The Reeler‘s Stu Van Airsdale, on fire after his Chinese paparazzi run-in two or three weeks ago, bitch-slapped director Michael Haneke following a screening of his original 1997 version of Funny Games (which Maneke has remade in English for Warner Independent) at the kick-off of MoMA’s Modern Mondays program.

“Haneke loves to think of himself as a master manipulator,” Van Airsdale writes. “But adherence to convention is not the same thing as smugness, which is why Funny Games‘ climactic upshot — wife Anna (Susanne Lothar) steals a gun and blows one of her assailants away, only to have the survivor grab the VCR remote control, rewind the film, anticipate the coup and wrest the firearm away — is such a gross betrayal. Almost to the end of his grueling psychological horror film, Haneke introduces a time machine.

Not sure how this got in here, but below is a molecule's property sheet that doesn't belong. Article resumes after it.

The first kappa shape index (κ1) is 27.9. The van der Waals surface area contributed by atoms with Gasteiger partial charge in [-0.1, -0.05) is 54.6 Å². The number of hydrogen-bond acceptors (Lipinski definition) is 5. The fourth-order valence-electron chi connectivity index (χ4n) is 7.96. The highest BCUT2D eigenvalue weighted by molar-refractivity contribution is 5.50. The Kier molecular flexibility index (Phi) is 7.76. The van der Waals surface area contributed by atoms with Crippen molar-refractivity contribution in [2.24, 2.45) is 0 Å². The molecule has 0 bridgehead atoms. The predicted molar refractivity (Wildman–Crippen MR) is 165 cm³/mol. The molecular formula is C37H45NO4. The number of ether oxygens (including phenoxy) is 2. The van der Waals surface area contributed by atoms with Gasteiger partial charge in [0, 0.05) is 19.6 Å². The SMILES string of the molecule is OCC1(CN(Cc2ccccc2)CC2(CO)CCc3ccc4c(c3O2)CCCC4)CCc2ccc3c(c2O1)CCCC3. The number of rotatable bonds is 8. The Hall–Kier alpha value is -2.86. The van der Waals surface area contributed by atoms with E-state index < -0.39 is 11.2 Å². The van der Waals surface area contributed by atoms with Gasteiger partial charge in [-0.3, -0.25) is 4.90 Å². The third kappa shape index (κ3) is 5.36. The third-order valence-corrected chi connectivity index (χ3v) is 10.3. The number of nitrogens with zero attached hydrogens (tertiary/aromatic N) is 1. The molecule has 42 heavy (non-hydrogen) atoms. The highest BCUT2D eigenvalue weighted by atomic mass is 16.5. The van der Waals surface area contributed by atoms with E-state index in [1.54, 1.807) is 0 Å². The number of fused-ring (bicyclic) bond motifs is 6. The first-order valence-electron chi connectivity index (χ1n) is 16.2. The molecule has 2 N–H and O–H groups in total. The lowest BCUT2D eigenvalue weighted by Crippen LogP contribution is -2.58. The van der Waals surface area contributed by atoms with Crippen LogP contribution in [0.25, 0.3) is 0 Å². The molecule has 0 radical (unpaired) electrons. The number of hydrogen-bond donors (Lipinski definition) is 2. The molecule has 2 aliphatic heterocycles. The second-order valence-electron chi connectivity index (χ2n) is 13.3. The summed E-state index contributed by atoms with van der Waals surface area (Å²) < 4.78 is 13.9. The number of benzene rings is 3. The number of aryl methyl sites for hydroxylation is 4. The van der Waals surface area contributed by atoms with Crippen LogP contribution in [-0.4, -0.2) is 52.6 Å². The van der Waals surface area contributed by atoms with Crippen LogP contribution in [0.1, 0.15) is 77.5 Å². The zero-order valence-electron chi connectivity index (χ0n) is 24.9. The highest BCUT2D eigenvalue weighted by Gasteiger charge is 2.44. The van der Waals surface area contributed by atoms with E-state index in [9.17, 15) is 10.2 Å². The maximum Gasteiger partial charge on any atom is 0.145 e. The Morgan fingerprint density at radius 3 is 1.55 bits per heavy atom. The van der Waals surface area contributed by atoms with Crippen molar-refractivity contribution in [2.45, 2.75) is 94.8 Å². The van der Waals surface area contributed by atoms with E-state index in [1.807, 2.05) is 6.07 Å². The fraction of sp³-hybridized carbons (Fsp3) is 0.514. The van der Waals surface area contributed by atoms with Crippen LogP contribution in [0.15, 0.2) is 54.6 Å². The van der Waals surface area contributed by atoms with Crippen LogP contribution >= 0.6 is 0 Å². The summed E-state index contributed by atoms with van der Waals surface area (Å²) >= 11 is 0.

“In fairness, the MoMA audience clapped in support of her attack, and the filmmaker got the sense of deflation he wanted after its sudden reversal. But this isn’t exactly a spiritual precedent to the paralyzing movie-within-a-movie in [Haneke’s] Code Unknown, or the surveillance-cum-class war propelling Cache. Instead it’s the cheapest, most embarrassing technical stunt of Haneke’s career.”